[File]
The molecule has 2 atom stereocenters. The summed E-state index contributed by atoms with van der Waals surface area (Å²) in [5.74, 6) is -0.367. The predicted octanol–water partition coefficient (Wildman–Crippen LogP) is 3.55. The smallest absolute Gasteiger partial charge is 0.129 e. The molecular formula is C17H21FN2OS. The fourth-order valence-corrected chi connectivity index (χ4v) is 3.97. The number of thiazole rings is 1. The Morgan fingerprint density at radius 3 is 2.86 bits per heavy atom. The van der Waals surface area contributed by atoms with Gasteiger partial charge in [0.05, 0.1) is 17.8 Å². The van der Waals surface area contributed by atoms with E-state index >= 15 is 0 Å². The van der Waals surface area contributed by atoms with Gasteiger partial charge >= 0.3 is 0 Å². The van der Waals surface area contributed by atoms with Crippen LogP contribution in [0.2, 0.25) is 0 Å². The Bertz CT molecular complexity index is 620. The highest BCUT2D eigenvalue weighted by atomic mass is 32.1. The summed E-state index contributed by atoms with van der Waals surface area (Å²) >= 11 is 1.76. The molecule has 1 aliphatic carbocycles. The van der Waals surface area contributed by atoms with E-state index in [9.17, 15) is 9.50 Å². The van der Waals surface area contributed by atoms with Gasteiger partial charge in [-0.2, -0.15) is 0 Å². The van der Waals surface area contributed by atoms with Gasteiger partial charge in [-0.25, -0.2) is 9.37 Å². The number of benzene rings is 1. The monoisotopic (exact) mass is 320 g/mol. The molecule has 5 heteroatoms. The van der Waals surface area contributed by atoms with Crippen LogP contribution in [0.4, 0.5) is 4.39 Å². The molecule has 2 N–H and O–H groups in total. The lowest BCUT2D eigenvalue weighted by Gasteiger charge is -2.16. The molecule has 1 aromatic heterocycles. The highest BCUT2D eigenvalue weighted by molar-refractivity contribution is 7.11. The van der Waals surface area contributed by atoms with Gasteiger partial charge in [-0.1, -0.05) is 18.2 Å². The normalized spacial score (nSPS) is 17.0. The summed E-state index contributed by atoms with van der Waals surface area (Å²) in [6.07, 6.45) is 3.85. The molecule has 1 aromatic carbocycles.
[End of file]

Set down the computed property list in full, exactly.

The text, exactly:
The molecule has 2 atom stereocenters. The summed E-state index contributed by atoms with van der Waals surface area (Å²) in [5.74, 6) is -0.367. The predicted octanol–water partition coefficient (Wildman–Crippen LogP) is 3.55. The smallest absolute Gasteiger partial charge is 0.129 e. The molecular formula is C17H21FN2OS. The fourth-order valence-corrected chi connectivity index (χ4v) is 3.97. The number of thiazole rings is 1. The Morgan fingerprint density at radius 3 is 2.86 bits per heavy atom. The van der Waals surface area contributed by atoms with Gasteiger partial charge in [0.05, 0.1) is 17.8 Å². The van der Waals surface area contributed by atoms with E-state index >= 15 is 0 Å². The van der Waals surface area contributed by atoms with Gasteiger partial charge >= 0.3 is 0 Å². The van der Waals surface area contributed by atoms with Crippen LogP contribution in [0.2, 0.25) is 0 Å². The Bertz CT molecular complexity index is 620. The highest BCUT2D eigenvalue weighted by atomic mass is 32.1. The summed E-state index contributed by atoms with van der Waals surface area (Å²) >= 11 is 1.76. The molecule has 1 aliphatic carbocycles. The van der Waals surface area contributed by atoms with E-state index in [9.17, 15) is 9.50 Å². The van der Waals surface area contributed by atoms with Gasteiger partial charge in [-0.2, -0.15) is 0 Å². The van der Waals surface area contributed by atoms with Gasteiger partial charge in [-0.25, -0.2) is 9.37 Å². The number of benzene rings is 1. The monoisotopic (exact) mass is 320 g/mol. The molecule has 5 heteroatoms. The van der Waals surface area contributed by atoms with Crippen LogP contribution in [0.4, 0.5) is 4.39 Å². The molecule has 2 N–H and O–H groups in total. The lowest BCUT2D eigenvalue weighted by Gasteiger charge is -2.16. The molecule has 1 aromatic heterocycles. The highest BCUT2D eigenvalue weighted by molar-refractivity contribution is 7.11. The van der Waals surface area contributed by atoms with Gasteiger partial charge in [-0.1, -0.05) is 18.2 Å². The normalized spacial score (nSPS) is 17.0. The summed E-state index contributed by atoms with van der Waals surface area (Å²) in [6.07, 6.45) is 3.85. The molecule has 1 aromatic carbocycles.